Longtime school superintendent Randall Collins, Executive Director of the District Administration Leadership Institute shares professional insights on the Chicago teacher strike with Odvard Egil Dyrli, District Administration’s executive editor.
The facts are well-known: Karen Lewis, president of the 26,000-member Chicago Teachers Union, and Mayor Rahm Emanuel, who appointed reform-minded Jean-Claude Brizard chief of the school system, are locked in a toe-to-toe stalemate resulting in a district-wide strike that stranded 350,000 students in the nation’s third-largest city.
Dyrli: What is the Chicago Public Schools teachers’ strike really about?
Collins: On the surface, the strike is a labor dispute over job security, so laid-off teachers are hired back by seniority, merit pay, and about tying teacher evaluation to student achievement as measured by test scores. But ultimately the strike is part of a debate taking place across the county between teacher unions and education reformers pushing for teacher evaluation and tenure reform. This is therefore a bottom-line struggle on who controls schools and classrooms, and that affects every district.
Dyrli: What can superintendents in other districts learn from the strike in Chicago?
Collins: I see two major messages: 1) negotiations must never be personal or based on personalities, which backs people into corners, and 2) how reform is implemented is of paramount importance. In Chicago, the Mayor tried to impose reform unilaterally, which absolutely did not work, and the union president resisted, perhaps influenced by what she thought happened in Rochester (where the teacher’s union gave Brizard a vote of no confidence, before he came to Chicago). I know and have worked with Jean-Claude on the AASA Executive Committee, and I always found him to be reasonable. Frankly, the initial proposal to lengthen the relatively short school day should have passed without difficulty, but instead it set the stage for heated conflict.
Dyrli: How would you have handled the Chicago negotiations differently?
Collins: Brizard is surprisingly absent from the current debate, which is a mistake because I believe he would present a voice of reason. And Lewis predicted failure by proclaiming “This is going to be a hot buttery mess,” when Brizard was appointed by the mayor to be the CEO. I was a superintendent for thirty years, and had to close several schools in my career, but my position was always to make sure everyone was represented at the bargaining table, and everyone was kept talking. And with the inevitable push-back on particular items, I worked hard to remain confident, composed and calm, because you will have to say the same thing hundreds of times. In contrast, the negotiations in Chicago remind me of wrestling matches where contestants retire periodically to separate corners.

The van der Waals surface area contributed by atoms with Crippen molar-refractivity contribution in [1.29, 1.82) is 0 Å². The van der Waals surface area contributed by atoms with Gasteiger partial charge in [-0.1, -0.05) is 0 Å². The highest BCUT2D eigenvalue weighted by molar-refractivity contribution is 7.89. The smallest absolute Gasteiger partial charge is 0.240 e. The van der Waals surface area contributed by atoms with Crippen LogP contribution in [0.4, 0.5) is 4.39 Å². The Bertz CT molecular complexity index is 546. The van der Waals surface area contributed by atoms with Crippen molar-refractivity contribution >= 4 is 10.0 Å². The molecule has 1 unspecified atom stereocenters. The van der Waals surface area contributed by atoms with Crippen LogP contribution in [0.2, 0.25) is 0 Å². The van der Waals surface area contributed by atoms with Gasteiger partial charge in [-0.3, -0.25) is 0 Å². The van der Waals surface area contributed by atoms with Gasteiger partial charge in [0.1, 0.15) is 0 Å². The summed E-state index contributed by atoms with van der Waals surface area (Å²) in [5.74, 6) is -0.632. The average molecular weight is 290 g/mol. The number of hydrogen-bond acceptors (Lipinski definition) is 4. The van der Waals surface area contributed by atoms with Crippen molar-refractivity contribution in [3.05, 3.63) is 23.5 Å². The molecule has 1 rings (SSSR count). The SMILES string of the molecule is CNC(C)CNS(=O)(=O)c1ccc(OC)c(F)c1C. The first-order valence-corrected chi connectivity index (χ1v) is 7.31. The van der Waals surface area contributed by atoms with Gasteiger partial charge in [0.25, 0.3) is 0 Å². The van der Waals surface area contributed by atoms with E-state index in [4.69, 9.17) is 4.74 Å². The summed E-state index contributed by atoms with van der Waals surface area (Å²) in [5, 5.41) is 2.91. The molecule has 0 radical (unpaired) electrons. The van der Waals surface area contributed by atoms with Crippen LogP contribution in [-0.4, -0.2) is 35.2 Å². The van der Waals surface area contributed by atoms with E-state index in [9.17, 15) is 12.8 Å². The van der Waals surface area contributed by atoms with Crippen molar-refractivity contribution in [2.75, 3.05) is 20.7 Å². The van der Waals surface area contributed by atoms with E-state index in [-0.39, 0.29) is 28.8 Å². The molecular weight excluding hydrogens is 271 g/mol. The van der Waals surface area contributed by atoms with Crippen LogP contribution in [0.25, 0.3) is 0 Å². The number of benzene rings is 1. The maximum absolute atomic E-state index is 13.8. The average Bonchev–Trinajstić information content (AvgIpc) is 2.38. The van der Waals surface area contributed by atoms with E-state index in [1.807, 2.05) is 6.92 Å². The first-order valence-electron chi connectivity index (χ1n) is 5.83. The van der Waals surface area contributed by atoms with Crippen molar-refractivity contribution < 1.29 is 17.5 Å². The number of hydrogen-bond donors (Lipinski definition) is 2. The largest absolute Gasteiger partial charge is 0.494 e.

Dyrli: Why does the Chicago union resist tying teacher evaluation and merit pay to student achievement?
Collins: This is a direct result of our nationwide concern with public accountability, which has to involve schools too, but again it matters how such proposals are introduced and implemented. Many districts are willing to pay to get reform, but while teachers are of course willing to take the money, they may be unwilling to deliver the reform. Taking it a step farther, I support linking administrator bonuses to student achievement. There is also a growing national resistance to high-stakes testing, that superintendents will have to address.
Dyrli: Why does the Chicago union seem opposed to charter schools?
Collins: I can certainly understand that. While charter and magnet schools can be good or bad, they are usually a drain on state and district resources, so the tensions are clear. Still, such programs were borne out of parental demands for choice, and district administrators need to be responsive to those needs.
Dyrli: I once wrote an editorial titled “Re-, Re-, Re-, Reform,” because calls for education reform seem to come each and every year. The union in Chicago finally said, “We’re done with reform!” so what are your thoughts about that?
Collins: I agree with you to some extent, but current calls for reform have much more substance. This is partially due to immediate access to online information and websites where taxpayers can discuss issues and students can evaluate their teachers. Years ago, we hoped we could get two or three quotes into newspapers that might be published a week later, but now countless messages can be posted in minutes.
Dyrli: A colleague said that if district administrators acted responsibly and ethically, teacher unions would not be necessary.
Collins: I would say that is somewhat accurate. But unions do much to improve schools, though I have found that the AFT is generally more open to change than the NEA. However, if the AFT is unsuccessful in stopping Chicago’s reform efforts, the results will ripple across districts throughout the nation.
Dyrli: Are there concluding thoughts about the strike you would like to share?
Collins: I believe it was not a good idea for the Chicago union to take on these issues at a time when they are receiving a healthy raise in an urban district where poverty and unemployment are common; it is not a hill that I would choose to die on. I also realize that my comments will not be entirely popular with colleagues, but that’s the way I feel, and I trust that the thoughts will initiate thinking. I look forward to talking with fellow administrators at the next DA Leadership Institute, and staying in touch.
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